In the grand scheme of things, a few minutes was all it took. That brief blip of time -- combined with some angry, crashing waves -- divided life into before and after for residents near Puerto Rico's Punta Santiago.
Their "after" was a place where life would forever be different.
That came with Hurricane Maria, which blasted through the island in September 2017. Over several days, water from the nearby ocean and river flooded the town, causing widespread devastation.
The area around Punta Santiago went from being a tourist destination to a place in desperate need of help.
One place that felt deep destruction was Centro Services Multiples Punta Santiago, a local clinic that offers preventative care and referrals for people throughout the surrounding area. The hurricane’s waters robbed the clinic of nearly everything it had. Patient records, furniture, supplies and even structural integrity were suddenly gone.
Nitza Ortiz remembers those days very distinctly. A veteran administrator of the clinic, Ortiz recounts walking two hours through waist-deep water to reach the clinic in the days immediately following the hurricane.
“We had to,” says Ortiz via an interpreter. “We had to see what could be salvaged, what could be saved.”
A clinic staff member shows video from during the hurricane.
Unfortunately, the answer was short and simple: not much. But that didn’t keep people from coming.
“Everyone came here,” says Ortiz. “That’s why, after three days, we had to get here. We were the place that was consistently open.”
Even days after the waters poured through town, the clinic was still seen as a resource. It was a place to connect with organizations who came to help, such as the Red Cross, when people had so few clothes that they wore them for days at a time.
"A lot of people were wearing the same clothes for a week," says Ortiz, recalling the stress. "I couldn't say it then, but I can say it now."
Even though it wasn't part of their responsibility, locals were able to eat a free lunch at the clinic for nearly a year after the disaster.
“Protocol just went out the window,” says Ortiz. “People just needed to eat.”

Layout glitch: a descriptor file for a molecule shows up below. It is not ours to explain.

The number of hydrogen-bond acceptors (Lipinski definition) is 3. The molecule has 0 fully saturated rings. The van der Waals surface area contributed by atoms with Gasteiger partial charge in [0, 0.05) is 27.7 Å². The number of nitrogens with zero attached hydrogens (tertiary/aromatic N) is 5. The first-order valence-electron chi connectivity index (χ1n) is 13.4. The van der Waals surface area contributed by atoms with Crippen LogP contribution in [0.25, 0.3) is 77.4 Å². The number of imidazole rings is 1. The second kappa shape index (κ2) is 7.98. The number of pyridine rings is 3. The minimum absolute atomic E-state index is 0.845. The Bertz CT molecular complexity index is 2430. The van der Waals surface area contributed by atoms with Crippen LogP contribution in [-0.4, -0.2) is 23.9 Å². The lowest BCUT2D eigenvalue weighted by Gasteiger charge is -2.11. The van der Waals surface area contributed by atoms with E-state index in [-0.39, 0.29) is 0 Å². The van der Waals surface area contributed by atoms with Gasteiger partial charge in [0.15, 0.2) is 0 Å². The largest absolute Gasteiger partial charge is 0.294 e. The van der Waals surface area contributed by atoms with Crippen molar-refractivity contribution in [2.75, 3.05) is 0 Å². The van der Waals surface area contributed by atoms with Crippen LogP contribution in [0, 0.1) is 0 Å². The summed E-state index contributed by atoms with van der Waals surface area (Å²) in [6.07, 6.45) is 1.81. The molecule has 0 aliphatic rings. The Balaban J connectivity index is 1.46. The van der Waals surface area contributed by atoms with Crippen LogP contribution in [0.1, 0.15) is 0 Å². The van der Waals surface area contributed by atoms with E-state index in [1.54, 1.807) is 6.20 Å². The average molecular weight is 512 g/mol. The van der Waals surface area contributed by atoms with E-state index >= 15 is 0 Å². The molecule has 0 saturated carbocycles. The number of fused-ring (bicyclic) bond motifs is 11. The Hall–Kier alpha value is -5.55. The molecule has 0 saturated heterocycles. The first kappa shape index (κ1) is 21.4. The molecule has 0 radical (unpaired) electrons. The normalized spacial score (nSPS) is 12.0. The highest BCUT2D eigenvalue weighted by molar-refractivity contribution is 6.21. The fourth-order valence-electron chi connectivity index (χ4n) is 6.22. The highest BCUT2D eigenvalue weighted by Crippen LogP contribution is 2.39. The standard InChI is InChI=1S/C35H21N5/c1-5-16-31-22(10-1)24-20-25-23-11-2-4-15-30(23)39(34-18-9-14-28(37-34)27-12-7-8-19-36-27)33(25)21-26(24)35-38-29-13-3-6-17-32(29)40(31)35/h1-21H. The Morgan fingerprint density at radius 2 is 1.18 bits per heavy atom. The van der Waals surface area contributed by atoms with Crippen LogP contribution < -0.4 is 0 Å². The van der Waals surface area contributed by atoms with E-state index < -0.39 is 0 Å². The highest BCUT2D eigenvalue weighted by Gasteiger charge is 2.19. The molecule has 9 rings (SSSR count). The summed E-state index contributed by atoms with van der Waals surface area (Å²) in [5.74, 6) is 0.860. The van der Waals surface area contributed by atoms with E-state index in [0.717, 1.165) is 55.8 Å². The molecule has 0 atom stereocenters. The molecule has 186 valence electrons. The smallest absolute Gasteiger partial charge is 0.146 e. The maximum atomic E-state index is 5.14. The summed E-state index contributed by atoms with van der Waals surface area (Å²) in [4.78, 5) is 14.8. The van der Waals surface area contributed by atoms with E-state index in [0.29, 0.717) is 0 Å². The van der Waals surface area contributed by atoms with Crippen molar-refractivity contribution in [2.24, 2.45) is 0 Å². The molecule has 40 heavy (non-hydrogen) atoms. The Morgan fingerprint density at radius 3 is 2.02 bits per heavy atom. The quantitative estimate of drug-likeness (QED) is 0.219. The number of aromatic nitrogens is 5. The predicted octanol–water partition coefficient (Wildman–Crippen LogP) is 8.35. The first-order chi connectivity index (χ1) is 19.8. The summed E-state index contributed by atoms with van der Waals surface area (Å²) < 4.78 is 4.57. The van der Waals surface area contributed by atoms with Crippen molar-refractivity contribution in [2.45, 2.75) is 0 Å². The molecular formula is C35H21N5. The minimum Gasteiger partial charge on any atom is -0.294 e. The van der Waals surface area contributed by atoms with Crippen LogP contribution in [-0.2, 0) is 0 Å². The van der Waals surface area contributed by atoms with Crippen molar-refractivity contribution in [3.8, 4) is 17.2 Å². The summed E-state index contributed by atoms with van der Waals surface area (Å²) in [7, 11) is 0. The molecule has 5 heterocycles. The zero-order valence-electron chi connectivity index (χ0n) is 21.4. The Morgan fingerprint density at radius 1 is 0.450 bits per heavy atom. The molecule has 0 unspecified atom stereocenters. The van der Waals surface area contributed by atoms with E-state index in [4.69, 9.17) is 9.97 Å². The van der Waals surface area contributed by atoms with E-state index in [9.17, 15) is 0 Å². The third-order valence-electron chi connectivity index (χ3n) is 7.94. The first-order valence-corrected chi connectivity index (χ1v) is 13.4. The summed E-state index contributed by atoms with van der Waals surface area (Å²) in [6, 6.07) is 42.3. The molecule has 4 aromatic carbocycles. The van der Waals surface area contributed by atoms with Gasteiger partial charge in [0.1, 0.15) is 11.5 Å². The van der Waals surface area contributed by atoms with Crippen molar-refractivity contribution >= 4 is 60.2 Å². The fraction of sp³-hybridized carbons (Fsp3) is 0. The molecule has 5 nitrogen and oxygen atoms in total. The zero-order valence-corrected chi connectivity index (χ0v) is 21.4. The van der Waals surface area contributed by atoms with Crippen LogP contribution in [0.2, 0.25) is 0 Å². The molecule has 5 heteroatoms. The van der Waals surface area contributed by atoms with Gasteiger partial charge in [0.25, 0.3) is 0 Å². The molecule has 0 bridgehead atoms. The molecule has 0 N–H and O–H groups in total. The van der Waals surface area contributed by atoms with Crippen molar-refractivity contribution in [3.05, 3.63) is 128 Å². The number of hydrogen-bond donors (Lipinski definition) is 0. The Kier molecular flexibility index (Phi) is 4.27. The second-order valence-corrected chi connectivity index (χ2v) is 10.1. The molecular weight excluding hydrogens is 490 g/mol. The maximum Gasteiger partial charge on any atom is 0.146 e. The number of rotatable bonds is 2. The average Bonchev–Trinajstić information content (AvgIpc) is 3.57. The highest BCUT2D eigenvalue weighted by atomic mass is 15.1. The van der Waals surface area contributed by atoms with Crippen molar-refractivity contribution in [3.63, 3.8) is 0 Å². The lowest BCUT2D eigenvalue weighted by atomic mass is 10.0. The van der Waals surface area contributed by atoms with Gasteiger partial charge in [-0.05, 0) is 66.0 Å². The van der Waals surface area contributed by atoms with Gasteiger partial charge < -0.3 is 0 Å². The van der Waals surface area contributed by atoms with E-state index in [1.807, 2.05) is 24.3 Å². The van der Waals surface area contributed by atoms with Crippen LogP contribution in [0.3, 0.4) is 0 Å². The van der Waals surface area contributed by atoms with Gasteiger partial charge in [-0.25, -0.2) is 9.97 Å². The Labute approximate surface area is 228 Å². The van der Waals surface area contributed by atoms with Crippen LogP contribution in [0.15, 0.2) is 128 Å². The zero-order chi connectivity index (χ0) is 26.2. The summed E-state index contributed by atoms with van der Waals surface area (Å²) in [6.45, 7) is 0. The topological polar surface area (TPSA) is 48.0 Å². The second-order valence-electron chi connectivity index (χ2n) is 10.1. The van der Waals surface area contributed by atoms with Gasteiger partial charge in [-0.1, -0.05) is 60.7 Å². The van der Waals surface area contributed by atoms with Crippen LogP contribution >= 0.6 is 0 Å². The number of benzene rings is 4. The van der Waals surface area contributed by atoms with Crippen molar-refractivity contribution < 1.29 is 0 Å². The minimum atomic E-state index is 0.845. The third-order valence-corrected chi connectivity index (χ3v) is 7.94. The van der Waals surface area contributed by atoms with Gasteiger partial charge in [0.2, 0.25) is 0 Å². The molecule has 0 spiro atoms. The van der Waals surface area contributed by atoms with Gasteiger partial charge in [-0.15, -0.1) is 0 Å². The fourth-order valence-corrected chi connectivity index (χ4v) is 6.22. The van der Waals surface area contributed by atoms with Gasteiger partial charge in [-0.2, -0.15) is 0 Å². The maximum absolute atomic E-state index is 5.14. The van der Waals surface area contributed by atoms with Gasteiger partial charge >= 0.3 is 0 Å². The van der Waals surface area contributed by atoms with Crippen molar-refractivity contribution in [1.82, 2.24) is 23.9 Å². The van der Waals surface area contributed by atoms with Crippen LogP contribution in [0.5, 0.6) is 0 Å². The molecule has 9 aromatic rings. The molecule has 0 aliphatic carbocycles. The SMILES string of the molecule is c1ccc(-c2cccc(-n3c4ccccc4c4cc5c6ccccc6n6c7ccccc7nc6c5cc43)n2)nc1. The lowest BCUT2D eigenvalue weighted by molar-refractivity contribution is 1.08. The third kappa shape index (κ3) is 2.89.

Even 18 months later, locals still come to the clinic for fresh drinking water — since, despite the passage of time, Ortiz says there are still people nearby who don’t have access at home.
And today, the clinic strives to serve locals’ medical needs, despite an ongoing lack of resources. They do the best they can with what they have, but things aren’t back to the way they were.
They used to have three computers, and now they have one. The kitchen isn’t usable; a plastic chair marks a dangerous spot where the rotten floor will fall through. A hospital bed is covered with papers.
"That’s pretty much my desk," says a nurse at the clinic. "If there’s an emergency, I have to clear it off."
Water marks still mar doors and walls. Fundamentally, however, a lack of medical supplies also makes things very difficult.
The hurricane's presence is still obvious at the clinic.
That’s where CoxHealth came in to help.
In March 2019, leaders from CoxHealth donated approximately $40,000 in supplies to the clinic. It’s the first time Ortiz says that they’ve received physical goods to help their patients, many of which are bed-bound.
“They’re for patients with disabilities and who need this for free,” says Oritz. “That’s why we try to give individuals things because they can’t get them themselves.”
That list includes bed linens, scrubs for patients, hospital beds, wheelchairs, walkers and other assisted devices.
CoxHealth and Branson leaders arrive to drop donations off at the clinic.
"We needed everything you all brought,” says Ortiz. “We had nothing left.”
Those items were hand-delivered by leaders at CoxHealth, a list which includes Steve Edwards (president and CEO), Lynne Yaggy (chief nursing officer at Cox Branson), William Mahoney (president at Cox Branson and president of Community Hospital Group), Andy Hedgpeth (vice president of Human Resources), Ron Prenger (chief hospital officer and senior vice president) and Celeste Cramer (system director or Recruitment and Retention).
Those individuals, and leaders from the Branson Area Lake Chamber of Commerce and the Taney County Partnership, rolled suitcases packed with supplies into the clinic and unloaded them one by one. Other larger items will arrive soon.
Dropping donations off at the clinic.
The day the leaders visit the clinic is sunny, the bright sky illuminating palm trees waving in the breeze. Tropical blue water gently rolled on the nearby shore, making the storm seem far away -- despite the pieces of signage that are still missing from businesses, and homes that may never see repair.
But the storm isn't forgotten. Outside the clinic area, a group of emergency management professionals gather on a peaceful morning to plan a training session for future emergencies. And when asked if things will ever be “normal” again, Ortiz emphatically says yes.
But normal doesn’t mean the same.
“People are now prepared,” she says. “Now people have more value for the things they have. They’re more spiritual. They’re more united.”